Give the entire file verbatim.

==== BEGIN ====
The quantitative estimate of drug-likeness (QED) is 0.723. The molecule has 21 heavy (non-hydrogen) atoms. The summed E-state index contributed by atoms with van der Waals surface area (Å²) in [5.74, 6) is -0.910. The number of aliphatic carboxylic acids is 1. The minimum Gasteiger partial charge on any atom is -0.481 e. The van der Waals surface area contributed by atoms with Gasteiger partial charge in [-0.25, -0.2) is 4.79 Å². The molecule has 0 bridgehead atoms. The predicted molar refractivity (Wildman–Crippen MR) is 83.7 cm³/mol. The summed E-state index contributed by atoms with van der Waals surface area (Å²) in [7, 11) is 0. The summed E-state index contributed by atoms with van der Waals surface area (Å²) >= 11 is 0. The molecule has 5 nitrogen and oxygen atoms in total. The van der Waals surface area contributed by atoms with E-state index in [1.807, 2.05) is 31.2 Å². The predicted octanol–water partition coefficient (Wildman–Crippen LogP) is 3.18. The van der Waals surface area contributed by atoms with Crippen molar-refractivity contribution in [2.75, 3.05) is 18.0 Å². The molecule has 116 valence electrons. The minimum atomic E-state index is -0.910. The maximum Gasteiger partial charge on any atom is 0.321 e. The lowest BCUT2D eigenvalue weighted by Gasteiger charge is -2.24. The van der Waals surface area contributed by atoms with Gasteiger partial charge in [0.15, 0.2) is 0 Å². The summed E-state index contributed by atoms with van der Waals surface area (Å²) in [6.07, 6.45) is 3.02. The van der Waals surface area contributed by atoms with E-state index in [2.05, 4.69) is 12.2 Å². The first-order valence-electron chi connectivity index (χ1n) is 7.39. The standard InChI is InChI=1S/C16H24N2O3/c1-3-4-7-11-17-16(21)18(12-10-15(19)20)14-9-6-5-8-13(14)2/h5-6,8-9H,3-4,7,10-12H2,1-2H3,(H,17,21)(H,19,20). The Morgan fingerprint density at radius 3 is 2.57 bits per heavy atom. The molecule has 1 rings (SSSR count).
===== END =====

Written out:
The quantitative estimate of drug-likeness (QED) is 0.723. The molecule has 21 heavy (non-hydrogen) atoms. The summed E-state index contributed by atoms with van der Waals surface area (Å²) in [5.74, 6) is -0.910. The number of aliphatic carboxylic acids is 1. The minimum Gasteiger partial charge on any atom is -0.481 e. The van der Waals surface area contributed by atoms with Gasteiger partial charge in [-0.25, -0.2) is 4.79 Å². The molecule has 0 bridgehead atoms. The predicted molar refractivity (Wildman–Crippen MR) is 83.7 cm³/mol. The summed E-state index contributed by atoms with van der Waals surface area (Å²) in [7, 11) is 0. The summed E-state index contributed by atoms with van der Waals surface area (Å²) >= 11 is 0. The molecule has 5 nitrogen and oxygen atoms in total. The van der Waals surface area contributed by atoms with E-state index in [1.807, 2.05) is 31.2 Å². The predicted octanol–water partition coefficient (Wildman–Crippen LogP) is 3.18. The van der Waals surface area contributed by atoms with Crippen molar-refractivity contribution in [2.75, 3.05) is 18.0 Å². The molecule has 116 valence electrons. The minimum atomic E-state index is -0.910. The maximum Gasteiger partial charge on any atom is 0.321 e. The lowest BCUT2D eigenvalue weighted by Gasteiger charge is -2.24. The van der Waals surface area contributed by atoms with Gasteiger partial charge in [0.15, 0.2) is 0 Å². The summed E-state index contributed by atoms with van der Waals surface area (Å²) in [6.07, 6.45) is 3.02. The van der Waals surface area contributed by atoms with E-state index in [2.05, 4.69) is 12.2 Å². The first-order valence-electron chi connectivity index (χ1n) is 7.39. The standard InChI is InChI=1S/C16H24N2O3/c1-3-4-7-11-17-16(21)18(12-10-15(19)20)14-9-6-5-8-13(14)2/h5-6,8-9H,3-4,7,10-12H2,1-2H3,(H,17,21)(H,19,20). The Morgan fingerprint density at radius 3 is 2.57 bits per heavy atom. The molecule has 1 rings (SSSR count).